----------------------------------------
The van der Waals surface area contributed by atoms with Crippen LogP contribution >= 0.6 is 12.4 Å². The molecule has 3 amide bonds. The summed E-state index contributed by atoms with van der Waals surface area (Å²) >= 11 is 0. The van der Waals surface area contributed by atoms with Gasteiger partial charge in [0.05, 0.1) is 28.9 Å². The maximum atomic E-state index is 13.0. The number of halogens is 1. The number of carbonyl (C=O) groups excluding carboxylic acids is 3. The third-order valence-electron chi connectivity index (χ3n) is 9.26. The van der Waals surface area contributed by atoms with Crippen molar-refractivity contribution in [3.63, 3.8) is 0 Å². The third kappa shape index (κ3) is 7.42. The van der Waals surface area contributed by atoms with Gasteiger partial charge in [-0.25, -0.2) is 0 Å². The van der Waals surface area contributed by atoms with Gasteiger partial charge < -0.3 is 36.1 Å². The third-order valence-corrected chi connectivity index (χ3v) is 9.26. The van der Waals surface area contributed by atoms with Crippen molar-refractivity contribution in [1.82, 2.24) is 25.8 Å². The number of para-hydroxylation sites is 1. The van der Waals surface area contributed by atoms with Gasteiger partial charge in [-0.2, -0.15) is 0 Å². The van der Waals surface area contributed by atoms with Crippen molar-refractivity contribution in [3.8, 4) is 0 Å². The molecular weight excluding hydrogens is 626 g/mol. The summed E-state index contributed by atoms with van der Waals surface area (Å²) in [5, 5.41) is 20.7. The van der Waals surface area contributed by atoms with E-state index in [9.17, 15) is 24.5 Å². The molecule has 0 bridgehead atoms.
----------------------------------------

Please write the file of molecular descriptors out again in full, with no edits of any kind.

The van der Waals surface area contributed by atoms with Crippen LogP contribution >= 0.6 is 12.4 Å². The molecule has 3 amide bonds. The summed E-state index contributed by atoms with van der Waals surface area (Å²) >= 11 is 0. The van der Waals surface area contributed by atoms with Gasteiger partial charge in [0.05, 0.1) is 28.9 Å². The maximum atomic E-state index is 13.0. The number of halogens is 1. The number of carbonyl (C=O) groups excluding carboxylic acids is 3. The third-order valence-electron chi connectivity index (χ3n) is 9.26. The van der Waals surface area contributed by atoms with Crippen molar-refractivity contribution in [3.63, 3.8) is 0 Å². The third kappa shape index (κ3) is 7.42. The van der Waals surface area contributed by atoms with Gasteiger partial charge in [-0.25, -0.2) is 0 Å². The van der Waals surface area contributed by atoms with Gasteiger partial charge < -0.3 is 36.1 Å². The third-order valence-corrected chi connectivity index (χ3v) is 9.26. The van der Waals surface area contributed by atoms with Crippen molar-refractivity contribution in [1.82, 2.24) is 25.8 Å². The number of para-hydroxylation sites is 1. The van der Waals surface area contributed by atoms with Gasteiger partial charge in [-0.2, -0.15) is 0 Å². The van der Waals surface area contributed by atoms with Crippen molar-refractivity contribution in [3.8, 4) is 0 Å². The molecular weight excluding hydrogens is 626 g/mol. The summed E-state index contributed by atoms with van der Waals surface area (Å²) in [5, 5.41) is 20.7. The van der Waals surface area contributed by atoms with E-state index in [9.17, 15) is 24.5 Å². The molecule has 0 bridgehead atoms.